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Question about nuclear fission

  1. Jan 7, 2017 #1
    I was watching an explanation (found here: youtu.be/yTkojROg-t8 ) on nuclear fission.

    In the video, he described the process of fission to happen one a random neutron smashes into a uranium nucleus. This causes the necleus to split into krpyton and barium, taking part of the nucleon and electrons with it, along with a few extra neutrons. The extra neutrons then smash into other uranium nucleuses, causing the chain reaction.

    My question is, if you start with only x electrons in the original uranium atom, you must run out of electrons soon in the chain reaction. Where do the extra electrons needed to continue the chain reaction come from?
     
  2. jcsd
  3. Jan 7, 2017 #2
    I'm not sure why you think we will run out of electrons ,.... let's look at the equation for just one of the reactions that might occur ....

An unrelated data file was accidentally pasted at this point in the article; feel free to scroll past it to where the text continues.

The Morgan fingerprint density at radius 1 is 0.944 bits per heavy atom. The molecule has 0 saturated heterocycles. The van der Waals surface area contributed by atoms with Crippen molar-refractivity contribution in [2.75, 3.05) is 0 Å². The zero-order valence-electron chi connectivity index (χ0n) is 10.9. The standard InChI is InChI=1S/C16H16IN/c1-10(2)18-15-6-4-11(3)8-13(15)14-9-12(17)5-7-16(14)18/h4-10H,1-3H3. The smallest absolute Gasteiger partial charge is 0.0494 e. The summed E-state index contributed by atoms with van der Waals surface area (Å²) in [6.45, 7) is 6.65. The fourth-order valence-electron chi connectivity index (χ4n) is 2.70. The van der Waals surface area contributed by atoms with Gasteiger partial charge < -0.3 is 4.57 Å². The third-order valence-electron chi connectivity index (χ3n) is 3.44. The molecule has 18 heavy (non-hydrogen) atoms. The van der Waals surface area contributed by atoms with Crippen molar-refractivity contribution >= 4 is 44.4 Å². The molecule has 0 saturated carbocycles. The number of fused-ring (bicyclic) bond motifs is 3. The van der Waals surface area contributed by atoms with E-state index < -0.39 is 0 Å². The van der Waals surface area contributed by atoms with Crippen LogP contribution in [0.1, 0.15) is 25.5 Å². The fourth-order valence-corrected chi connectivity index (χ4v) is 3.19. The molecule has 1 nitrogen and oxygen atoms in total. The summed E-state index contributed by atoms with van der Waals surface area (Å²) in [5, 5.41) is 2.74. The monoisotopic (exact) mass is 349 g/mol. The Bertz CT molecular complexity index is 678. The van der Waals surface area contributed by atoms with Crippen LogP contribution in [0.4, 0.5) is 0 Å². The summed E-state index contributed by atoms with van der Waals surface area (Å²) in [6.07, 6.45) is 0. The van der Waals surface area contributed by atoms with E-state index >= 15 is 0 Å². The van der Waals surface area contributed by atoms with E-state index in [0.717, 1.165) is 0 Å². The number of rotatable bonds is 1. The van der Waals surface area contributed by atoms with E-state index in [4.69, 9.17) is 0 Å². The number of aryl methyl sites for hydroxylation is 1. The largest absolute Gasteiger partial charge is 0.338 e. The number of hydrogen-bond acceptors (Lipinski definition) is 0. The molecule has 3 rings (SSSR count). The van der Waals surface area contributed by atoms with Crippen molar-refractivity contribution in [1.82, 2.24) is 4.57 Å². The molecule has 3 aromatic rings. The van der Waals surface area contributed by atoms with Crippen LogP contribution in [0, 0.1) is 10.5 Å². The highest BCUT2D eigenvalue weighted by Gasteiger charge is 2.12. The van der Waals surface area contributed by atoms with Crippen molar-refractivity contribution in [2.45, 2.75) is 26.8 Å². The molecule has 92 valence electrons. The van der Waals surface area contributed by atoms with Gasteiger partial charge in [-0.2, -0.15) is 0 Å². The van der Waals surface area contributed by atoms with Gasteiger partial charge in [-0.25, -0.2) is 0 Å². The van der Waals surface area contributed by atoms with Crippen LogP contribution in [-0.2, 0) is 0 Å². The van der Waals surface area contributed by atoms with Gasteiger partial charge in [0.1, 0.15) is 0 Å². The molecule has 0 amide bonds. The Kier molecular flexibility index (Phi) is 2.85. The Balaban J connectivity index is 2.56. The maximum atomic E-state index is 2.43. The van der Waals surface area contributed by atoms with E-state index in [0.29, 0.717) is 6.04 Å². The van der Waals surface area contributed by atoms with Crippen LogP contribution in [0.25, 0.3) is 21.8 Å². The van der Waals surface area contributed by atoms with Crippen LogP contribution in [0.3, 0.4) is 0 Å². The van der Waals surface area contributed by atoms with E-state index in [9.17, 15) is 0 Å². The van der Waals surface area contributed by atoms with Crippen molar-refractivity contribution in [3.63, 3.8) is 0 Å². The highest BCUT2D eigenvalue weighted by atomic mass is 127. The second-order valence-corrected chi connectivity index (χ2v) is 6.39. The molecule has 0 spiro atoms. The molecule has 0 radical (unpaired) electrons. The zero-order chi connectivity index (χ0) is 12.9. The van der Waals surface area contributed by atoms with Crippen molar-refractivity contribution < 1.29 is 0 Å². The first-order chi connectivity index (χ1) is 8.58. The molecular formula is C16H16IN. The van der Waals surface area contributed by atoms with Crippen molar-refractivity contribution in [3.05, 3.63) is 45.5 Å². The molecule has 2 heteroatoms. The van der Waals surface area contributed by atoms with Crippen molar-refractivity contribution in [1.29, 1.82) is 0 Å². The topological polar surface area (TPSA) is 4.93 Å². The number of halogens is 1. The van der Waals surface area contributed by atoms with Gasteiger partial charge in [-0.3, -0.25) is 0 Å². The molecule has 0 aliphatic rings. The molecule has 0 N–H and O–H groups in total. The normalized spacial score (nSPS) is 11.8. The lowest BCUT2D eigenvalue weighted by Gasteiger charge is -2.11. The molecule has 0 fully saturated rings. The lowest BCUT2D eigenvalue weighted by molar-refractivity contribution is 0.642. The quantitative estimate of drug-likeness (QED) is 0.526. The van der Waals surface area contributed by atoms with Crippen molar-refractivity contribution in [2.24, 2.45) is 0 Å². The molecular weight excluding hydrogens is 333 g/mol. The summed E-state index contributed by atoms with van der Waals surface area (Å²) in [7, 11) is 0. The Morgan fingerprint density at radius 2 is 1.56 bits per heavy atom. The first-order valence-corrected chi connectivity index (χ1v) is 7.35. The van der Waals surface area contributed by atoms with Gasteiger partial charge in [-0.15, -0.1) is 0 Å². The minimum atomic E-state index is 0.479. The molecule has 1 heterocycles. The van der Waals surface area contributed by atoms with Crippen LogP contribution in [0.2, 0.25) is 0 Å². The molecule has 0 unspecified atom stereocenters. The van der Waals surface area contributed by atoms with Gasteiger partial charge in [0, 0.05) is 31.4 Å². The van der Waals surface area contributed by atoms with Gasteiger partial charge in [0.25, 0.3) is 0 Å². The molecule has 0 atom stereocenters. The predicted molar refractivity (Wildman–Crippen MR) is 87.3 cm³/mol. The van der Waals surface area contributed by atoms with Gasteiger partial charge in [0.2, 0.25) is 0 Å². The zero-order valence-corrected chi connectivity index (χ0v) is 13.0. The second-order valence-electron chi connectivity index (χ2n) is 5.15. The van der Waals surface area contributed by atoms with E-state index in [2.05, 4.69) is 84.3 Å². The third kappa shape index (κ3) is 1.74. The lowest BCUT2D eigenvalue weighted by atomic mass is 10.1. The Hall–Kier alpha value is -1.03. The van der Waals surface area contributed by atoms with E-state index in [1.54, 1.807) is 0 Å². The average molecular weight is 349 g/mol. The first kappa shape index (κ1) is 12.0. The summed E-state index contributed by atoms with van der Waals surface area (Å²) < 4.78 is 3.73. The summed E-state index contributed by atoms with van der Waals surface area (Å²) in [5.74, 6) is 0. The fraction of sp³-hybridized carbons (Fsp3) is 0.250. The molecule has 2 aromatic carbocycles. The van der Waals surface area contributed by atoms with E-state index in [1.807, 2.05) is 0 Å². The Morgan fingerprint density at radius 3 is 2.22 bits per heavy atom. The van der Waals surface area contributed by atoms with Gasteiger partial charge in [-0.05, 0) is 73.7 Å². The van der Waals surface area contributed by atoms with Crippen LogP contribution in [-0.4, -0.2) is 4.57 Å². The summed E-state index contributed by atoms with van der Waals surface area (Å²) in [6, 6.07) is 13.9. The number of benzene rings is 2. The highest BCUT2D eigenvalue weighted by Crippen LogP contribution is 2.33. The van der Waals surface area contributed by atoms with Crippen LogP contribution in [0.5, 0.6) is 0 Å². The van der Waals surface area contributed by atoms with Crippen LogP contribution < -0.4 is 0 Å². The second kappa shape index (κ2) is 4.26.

10n + 235 92U → 141 56 Ba + 92 36 Kr + 3 10 n

    The first number (1) in the equation is the mass ...second number (0) is the charge ...n shows it's a neutron this hits uranium ...mass 235 charge 92 , on the right side of the equation we have the products ... the charge 56+36 =92 , the same on the left so same number of protons and electrons on both sides ...

    Fission products generally have too many neutrons for stability , and can remedy this by converting a neutron (zero charge) ..into a positive proton and a negative electron ....again charge is conserved .

    . .
     
  4. Jan 10, 2017 #3
    1. They are not needed to continue chain reaction. Uranium nuclei without any electrons would undergo fission all the same.
    2. The additional electrons are in the other uranium atoms where the electrons are. The fission process basically ignores electrons, which then tag along where the nuclei go.
     
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